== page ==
A fair question to ask: why The Sun King now? Perhaps American icons are always ripe for deconstruction as, after all, we have the world’s greatest (or rather dwindling) superpower shoved down our throats seemingly everyday. Yet, on the subject of Louis XIV, having to ascribe any current European crisis to the need to resurrect one of France’s greatest kings seems foolhardy. But The Death of Louis XIV succeeds just enough on the pure terms of a formalist exercise, with mostly static shots in a series of rooms lit by candlelight as historical context seems to somewhat recede into the dark.
Not a surprise coming from Albert Serra, no stranger to icons, be they Don Quixote, the Three Wise Men, or Casanova. Though taking on period / biopic subject matter could make one afraid that the not-particularly enjoyable, yet admirable all the same Serra had sold-out for the sake of bourgeois costume-drama, it’s still very much a confrontational work, even if the choice of that word possibly alludes to a more violent, forceful experience than this expectedly languid stroll through a man’s fate.
King Louis (Jean-Pierre Léaud), surrounded by aristocracy, servants, and yes men (you’ll never want to hear “sire” uttered ever again) is shown in the first scene rolled in a cart, only to come to a standstill, to which he orders “go on.” While taking his growing stationary state with grace (despite the occasions of heavy moaning), all of France seems to wheel through Louis’ bedroom as medical solutions of all kind are proposed. Yet with the number of patrons gathered in Louis’ room to witness his deteriorating health, the death becomes a spectacle of sorts. Of course there are those who cry upon the inevitable outcome — not that they’re necessarily disingenuous, but still there standing by, getting off on what seems the crumbling of an era.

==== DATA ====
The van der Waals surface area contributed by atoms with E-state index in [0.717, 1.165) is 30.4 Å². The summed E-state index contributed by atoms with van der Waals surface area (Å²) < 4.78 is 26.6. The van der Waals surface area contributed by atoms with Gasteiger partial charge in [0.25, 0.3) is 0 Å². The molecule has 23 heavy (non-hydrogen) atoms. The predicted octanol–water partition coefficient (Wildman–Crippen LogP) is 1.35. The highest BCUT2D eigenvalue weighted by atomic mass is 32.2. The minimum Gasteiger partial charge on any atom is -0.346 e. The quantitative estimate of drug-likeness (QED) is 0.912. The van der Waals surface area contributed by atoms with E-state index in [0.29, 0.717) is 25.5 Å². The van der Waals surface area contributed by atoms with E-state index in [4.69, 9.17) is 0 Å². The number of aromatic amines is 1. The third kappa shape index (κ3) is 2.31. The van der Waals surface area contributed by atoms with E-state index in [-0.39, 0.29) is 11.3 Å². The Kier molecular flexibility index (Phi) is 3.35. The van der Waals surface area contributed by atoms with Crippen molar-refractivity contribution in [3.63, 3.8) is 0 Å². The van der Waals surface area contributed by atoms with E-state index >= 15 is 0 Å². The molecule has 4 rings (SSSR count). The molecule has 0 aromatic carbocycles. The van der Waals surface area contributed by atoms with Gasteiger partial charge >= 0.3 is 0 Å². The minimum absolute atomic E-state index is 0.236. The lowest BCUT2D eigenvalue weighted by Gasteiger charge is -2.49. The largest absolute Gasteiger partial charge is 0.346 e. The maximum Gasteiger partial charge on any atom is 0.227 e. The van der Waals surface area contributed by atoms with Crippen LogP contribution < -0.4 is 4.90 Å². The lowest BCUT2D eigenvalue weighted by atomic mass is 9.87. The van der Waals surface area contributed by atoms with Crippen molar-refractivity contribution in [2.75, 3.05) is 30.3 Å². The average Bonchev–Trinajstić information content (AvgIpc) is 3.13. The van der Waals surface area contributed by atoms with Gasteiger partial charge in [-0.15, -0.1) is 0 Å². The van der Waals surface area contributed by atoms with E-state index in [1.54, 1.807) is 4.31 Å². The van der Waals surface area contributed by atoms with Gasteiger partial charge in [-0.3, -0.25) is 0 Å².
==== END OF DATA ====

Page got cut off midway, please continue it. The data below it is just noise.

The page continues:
While Serra may not be an outwardly emotional filmmaker, to give him the benefit of the doubt beyond his loud-mouthed public persona, it seems the cumulative efforts of his formalism at least lead to something we can call greater than art-house posturing or joke-y trolling. He works in an austere, slow-cinema mode, but doesn’t necessarily have what seems like the interest in exploring either the “spirituality” or “transcendence” of his predecessors. Despite being an auteur who’s already amassed a high-brow and (to quote him) “unfuckable” reputation, he seems to still be figuring out what it, exactly, he wants to say.
There may be some kind of ostensible mission statement in rigorously charting the deconstruction of the body, all of which is as prolonged as the memorable shitting gold sequence from Serra’s previous feature, Story of My Death. Yet undeniably the most affecting images of Louis’ suffering may be the trembles in Léaud’s face or the gargantuan wig adorning his head. A bloated, old icon gradually morphing into a pale-skinned ghoul, it makes us want to see the film as a kind of elegy for the French New Wave.
The kicker,”We’ll do better next time,” cements the mourning as maybe more of a cruel joke. Regardless, The Death of Louis XIV may be Serra’s clearest film in terms of formal patterns and his most mysterious in actual meaning. It depends on who you ask; to this writer, that’s a good thing.
The Death of Louis XIV played at the Toronto International Film Festival and opens on March 31.